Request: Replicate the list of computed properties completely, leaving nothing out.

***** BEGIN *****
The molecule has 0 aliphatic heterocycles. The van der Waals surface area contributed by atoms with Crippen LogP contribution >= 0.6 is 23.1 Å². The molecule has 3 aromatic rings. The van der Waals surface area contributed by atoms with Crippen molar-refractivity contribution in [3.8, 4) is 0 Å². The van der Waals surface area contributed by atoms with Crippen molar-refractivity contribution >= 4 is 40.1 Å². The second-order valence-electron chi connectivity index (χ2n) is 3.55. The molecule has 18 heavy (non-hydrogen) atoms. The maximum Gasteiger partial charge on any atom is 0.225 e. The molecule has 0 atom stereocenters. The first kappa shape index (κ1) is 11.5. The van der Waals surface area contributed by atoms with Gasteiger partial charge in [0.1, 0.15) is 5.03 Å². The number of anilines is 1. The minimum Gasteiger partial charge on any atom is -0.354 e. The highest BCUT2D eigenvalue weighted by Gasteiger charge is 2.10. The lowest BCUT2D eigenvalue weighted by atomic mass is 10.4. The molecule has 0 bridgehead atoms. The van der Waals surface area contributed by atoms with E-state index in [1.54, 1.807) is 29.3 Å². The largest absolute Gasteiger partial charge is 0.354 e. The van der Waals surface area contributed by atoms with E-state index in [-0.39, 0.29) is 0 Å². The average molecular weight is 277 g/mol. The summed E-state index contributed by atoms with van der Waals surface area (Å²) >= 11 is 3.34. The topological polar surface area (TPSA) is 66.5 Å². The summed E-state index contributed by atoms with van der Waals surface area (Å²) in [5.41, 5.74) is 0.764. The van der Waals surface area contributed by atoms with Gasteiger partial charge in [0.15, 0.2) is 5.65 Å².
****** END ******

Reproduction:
The molecule has 0 aliphatic heterocycles. The van der Waals surface area contributed by atoms with Crippen LogP contribution >= 0.6 is 23.1 Å². The molecule has 3 aromatic rings. The van der Waals surface area contributed by atoms with Crippen molar-refractivity contribution in [3.8, 4) is 0 Å². The van der Waals surface area contributed by atoms with Crippen molar-refractivity contribution >= 4 is 40.1 Å². The second-order valence-electron chi connectivity index (χ2n) is 3.55. The molecule has 18 heavy (non-hydrogen) atoms. The maximum Gasteiger partial charge on any atom is 0.225 e. The molecule has 0 atom stereocenters. The first kappa shape index (κ1) is 11.5. The van der Waals surface area contributed by atoms with Gasteiger partial charge in [0.1, 0.15) is 5.03 Å². The number of anilines is 1. The minimum Gasteiger partial charge on any atom is -0.354 e. The highest BCUT2D eigenvalue weighted by Gasteiger charge is 2.10. The lowest BCUT2D eigenvalue weighted by atomic mass is 10.4. The molecule has 0 bridgehead atoms. The van der Waals surface area contributed by atoms with E-state index in [1.54, 1.807) is 29.3 Å². The largest absolute Gasteiger partial charge is 0.354 e. The van der Waals surface area contributed by atoms with E-state index in [-0.39, 0.29) is 0 Å². The average molecular weight is 277 g/mol. The summed E-state index contributed by atoms with van der Waals surface area (Å²) >= 11 is 3.34. The topological polar surface area (TPSA) is 66.5 Å². The summed E-state index contributed by atoms with van der Waals surface area (Å²) in [5.41, 5.74) is 0.764. The van der Waals surface area contributed by atoms with Gasteiger partial charge in [0.15, 0.2) is 5.65 Å².